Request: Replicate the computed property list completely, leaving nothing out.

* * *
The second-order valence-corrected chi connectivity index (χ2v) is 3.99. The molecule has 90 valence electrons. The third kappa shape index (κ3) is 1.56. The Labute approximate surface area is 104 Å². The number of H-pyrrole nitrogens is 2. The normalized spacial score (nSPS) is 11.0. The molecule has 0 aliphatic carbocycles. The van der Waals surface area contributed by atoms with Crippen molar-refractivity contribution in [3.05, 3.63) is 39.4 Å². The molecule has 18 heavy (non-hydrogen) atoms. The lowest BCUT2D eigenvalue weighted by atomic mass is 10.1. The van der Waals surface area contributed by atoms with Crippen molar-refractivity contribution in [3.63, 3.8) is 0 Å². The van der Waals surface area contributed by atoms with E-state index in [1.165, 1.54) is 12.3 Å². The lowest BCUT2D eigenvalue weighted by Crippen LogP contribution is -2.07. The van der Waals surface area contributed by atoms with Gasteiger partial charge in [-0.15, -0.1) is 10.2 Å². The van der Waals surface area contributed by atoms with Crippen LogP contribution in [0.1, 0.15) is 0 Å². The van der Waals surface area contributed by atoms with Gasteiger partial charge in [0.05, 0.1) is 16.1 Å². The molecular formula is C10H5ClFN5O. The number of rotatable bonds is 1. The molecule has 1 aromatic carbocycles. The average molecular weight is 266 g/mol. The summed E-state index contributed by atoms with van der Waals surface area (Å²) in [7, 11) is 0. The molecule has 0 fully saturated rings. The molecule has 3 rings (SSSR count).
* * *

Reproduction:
The second-order valence-corrected chi connectivity index (χ2v) is 3.99. The molecule has 90 valence electrons. The third kappa shape index (κ3) is 1.56. The Labute approximate surface area is 104 Å². The number of H-pyrrole nitrogens is 2. The normalized spacial score (nSPS) is 11.0. The molecule has 0 aliphatic carbocycles. The van der Waals surface area contributed by atoms with Crippen molar-refractivity contribution in [3.05, 3.63) is 39.4 Å². The molecule has 18 heavy (non-hydrogen) atoms. The lowest BCUT2D eigenvalue weighted by atomic mass is 10.1. The van der Waals surface area contributed by atoms with Crippen molar-refractivity contribution in [3.63, 3.8) is 0 Å². The van der Waals surface area contributed by atoms with E-state index in [1.165, 1.54) is 12.3 Å². The lowest BCUT2D eigenvalue weighted by Crippen LogP contribution is -2.07. The van der Waals surface area contributed by atoms with Gasteiger partial charge in [-0.15, -0.1) is 10.2 Å². The van der Waals surface area contributed by atoms with Crippen LogP contribution in [0.1, 0.15) is 0 Å². The van der Waals surface area contributed by atoms with Gasteiger partial charge in [0.05, 0.1) is 16.1 Å². The molecular formula is C10H5ClFN5O. The number of rotatable bonds is 1. The molecule has 1 aromatic carbocycles. The average molecular weight is 266 g/mol. The summed E-state index contributed by atoms with van der Waals surface area (Å²) in [7, 11) is 0. The molecule has 0 fully saturated rings. The molecule has 3 rings (SSSR count).